“Y después que en la ruta se apaguen nuestras huellas
y en el azul paremos nuestras blancas escalas
-flechas de oro que atajan en vano las estrellas-,
¡oh Francesca, hacia dónde te llevarán mis alas!”
–Pablo Neruda, “Ivresse”, 1904-1973.
Pablo Neruda was a 20th-century Chilean poet. The poem “Ivresse” is a part of The Essential Neruda: Selected Poems, which you can purchase on Amazon.
“Katherine Mansfield’s exquisite long short story At the Bay, Beryl, a middle-aged woman still fantasising about the young girl she once was and the lovers she could have captured then, stands in a darkened room half-imagining someone is out there in the dark, desiring her. So much of fiction is about desire, a yearning of some kind or another … the love of reading itself a sort of intense affair.
“These thoughts and more were whirling around in my mind when I wrote my own novel about unrequited love, Caroline’s Bikini, the story of middle-aged Evan’s great love for his landlady, the desirable but always just out of reach Caroline Beresford.
“The Divine Comedy by Dante- Dante follows hard on his heels, of course, and was writing before him – his Divine Comedy a kind of early novel, as I think of it, in three parts, that was inspired by a similar kind of experience. Dante never knew his Beatrice either, yet the idea of her propelled his great work about visiting Hell and Purgatory and Heaven, to be met there by her: another fantasy made true in words.” […] –Kirsty Gunn, The Guardian, June 27, 2018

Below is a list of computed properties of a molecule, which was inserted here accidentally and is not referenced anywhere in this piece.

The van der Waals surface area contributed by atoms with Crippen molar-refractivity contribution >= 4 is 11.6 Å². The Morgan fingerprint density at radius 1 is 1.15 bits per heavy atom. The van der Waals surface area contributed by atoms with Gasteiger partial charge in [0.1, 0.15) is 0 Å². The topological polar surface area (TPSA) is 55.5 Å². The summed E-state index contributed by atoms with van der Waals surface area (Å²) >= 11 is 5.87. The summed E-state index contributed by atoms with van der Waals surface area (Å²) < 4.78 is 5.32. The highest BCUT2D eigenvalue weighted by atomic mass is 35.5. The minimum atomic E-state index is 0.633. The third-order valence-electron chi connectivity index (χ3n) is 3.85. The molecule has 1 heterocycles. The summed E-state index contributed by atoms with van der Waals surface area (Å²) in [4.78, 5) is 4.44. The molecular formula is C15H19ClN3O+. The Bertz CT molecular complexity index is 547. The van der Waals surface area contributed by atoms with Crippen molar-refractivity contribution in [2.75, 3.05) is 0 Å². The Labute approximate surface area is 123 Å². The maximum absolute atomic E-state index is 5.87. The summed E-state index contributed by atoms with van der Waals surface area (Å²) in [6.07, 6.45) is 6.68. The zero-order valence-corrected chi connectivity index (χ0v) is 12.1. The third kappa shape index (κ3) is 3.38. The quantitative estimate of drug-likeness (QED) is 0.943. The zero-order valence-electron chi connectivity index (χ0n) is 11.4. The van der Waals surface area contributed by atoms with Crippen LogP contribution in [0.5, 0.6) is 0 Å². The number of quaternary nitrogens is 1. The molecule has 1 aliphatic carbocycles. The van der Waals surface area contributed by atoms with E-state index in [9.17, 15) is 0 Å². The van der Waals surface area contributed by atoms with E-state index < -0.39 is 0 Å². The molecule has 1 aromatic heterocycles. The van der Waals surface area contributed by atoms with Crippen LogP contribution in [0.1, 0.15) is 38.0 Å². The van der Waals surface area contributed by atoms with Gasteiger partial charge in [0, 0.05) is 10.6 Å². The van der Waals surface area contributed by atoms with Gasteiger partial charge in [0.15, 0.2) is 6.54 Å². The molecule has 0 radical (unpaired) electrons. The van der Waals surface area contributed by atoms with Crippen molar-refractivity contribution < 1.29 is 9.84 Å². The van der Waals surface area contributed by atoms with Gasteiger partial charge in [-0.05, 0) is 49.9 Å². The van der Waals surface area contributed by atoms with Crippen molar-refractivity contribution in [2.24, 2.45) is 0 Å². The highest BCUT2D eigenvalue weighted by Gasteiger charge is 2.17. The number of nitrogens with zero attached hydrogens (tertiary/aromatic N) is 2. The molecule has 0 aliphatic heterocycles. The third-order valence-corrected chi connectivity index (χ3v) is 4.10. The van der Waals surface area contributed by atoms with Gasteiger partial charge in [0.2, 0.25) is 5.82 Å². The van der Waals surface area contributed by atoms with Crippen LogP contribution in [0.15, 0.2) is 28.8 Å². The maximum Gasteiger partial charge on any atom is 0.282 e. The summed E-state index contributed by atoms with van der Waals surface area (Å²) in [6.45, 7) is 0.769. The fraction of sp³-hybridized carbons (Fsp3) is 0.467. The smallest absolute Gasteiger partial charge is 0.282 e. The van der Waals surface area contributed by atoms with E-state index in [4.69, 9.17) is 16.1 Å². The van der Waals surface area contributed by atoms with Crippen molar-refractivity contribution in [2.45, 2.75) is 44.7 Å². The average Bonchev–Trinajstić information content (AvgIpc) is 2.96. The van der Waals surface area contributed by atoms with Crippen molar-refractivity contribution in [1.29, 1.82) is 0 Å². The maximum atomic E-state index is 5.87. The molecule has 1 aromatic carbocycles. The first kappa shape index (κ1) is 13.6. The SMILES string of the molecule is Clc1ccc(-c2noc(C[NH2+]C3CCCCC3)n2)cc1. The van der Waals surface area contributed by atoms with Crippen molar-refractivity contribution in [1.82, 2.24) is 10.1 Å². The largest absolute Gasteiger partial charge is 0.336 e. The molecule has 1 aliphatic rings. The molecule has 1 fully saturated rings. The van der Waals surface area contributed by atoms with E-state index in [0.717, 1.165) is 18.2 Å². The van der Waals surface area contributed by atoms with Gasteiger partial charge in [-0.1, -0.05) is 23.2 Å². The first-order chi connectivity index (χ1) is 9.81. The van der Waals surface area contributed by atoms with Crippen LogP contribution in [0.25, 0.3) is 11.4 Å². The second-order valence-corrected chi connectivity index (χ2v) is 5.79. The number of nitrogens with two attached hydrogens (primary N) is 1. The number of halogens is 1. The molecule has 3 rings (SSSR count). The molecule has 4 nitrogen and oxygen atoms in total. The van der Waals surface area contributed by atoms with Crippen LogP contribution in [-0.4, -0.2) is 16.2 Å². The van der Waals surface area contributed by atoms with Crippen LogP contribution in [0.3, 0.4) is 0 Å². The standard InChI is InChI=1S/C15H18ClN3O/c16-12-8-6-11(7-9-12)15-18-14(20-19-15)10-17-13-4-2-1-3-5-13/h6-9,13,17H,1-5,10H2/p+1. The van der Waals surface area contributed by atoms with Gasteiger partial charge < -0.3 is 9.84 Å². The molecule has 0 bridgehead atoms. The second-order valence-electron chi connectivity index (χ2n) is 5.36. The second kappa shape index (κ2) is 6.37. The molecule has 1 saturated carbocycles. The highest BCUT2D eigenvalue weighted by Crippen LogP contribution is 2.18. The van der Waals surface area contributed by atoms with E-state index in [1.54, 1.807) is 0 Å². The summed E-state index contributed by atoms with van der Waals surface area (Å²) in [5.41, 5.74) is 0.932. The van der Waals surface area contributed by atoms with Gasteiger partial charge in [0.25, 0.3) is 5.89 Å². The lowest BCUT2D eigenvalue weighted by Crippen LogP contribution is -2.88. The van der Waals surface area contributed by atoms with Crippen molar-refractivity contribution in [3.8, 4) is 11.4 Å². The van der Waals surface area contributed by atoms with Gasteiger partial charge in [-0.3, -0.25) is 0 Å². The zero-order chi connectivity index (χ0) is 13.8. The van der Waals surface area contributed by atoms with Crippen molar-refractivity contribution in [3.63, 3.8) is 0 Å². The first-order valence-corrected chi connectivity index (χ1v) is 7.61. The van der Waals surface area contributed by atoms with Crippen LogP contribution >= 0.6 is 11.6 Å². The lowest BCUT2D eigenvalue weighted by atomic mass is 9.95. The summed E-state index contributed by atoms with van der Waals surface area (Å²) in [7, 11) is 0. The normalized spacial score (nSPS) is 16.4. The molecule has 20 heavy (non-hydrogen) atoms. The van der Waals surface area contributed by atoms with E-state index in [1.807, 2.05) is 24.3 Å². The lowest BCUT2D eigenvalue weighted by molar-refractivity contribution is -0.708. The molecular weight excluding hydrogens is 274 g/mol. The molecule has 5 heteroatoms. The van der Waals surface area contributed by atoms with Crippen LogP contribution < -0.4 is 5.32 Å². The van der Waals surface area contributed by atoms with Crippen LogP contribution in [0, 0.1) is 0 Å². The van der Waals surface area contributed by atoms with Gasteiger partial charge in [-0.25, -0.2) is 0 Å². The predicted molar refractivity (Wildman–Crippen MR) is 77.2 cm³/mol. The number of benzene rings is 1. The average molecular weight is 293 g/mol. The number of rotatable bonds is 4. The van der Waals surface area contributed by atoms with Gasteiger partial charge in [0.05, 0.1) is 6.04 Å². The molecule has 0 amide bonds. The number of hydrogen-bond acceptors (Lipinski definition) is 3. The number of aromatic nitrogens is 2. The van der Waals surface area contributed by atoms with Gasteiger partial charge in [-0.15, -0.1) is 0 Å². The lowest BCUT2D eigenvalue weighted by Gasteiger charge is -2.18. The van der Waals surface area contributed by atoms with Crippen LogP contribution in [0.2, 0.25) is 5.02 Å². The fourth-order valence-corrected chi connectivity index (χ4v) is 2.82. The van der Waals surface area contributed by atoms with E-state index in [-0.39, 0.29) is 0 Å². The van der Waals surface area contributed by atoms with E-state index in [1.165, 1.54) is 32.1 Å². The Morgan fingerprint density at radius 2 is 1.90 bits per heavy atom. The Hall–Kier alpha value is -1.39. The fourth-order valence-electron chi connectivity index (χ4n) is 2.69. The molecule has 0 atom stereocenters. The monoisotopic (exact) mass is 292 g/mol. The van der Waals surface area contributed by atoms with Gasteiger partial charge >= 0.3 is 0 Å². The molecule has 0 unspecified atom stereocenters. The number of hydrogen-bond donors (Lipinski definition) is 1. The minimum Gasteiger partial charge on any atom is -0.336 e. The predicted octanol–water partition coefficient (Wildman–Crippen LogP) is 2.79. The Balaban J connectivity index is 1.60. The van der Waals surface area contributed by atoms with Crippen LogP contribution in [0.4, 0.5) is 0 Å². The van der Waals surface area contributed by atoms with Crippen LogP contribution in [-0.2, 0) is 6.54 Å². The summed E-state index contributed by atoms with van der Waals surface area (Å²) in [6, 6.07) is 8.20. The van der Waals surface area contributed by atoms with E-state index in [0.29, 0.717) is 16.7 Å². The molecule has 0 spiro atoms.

“Dante saved my life,” testifies Rod Dreher, senior editor and blogger at The American Conservative, in his recent book, How Dante Can Save Your Life (Simon & Schuster, 2015) about how the poet’s Divine Comedy can save yours as well. His soul-baring account of how Dante Alighieri and two other spiritual guides — a Christian Orthodox priest and an evangelical therapist –helped him escape a dark wood of stress-induced depression and physical illness is smart, moving, and thoroughly engaging. Dreher’s Dante, like Virgil in the poem, does the lion’s share of the guiding, and so earns top billing and occupies most of the narrative’s prime real estate. In showing how the poem brought deeper understanding of himself and his relationships with his father, sister, and God, and in sharing the substance of those life lessons with readers (mostly in appendices to the chapters), the author does not disappoint.
“For those of us who have studied, taught, and written on Dante’s works and their legacy over many years, Dreher’s understanding and use of the Commedia will undoubtedly raise legitimate doubts and objections. However, I found myself more often than not nodding in recognition at his deft discussion of characters, scenes, and themes of the poem. Most of his sharpest points pierce the surface of famous inhabitants of Hell — amorous Francesca, proud Farinata, worldly Brunetto, and megalomaniacal Ulysses are among the highlights; oddly for a book on rescuing lives and souls, he devotes fewer words to the saved individuals in Purgatory and Paradise.” […] –Guy P. Raffa, Pop Matters, January 21, 2016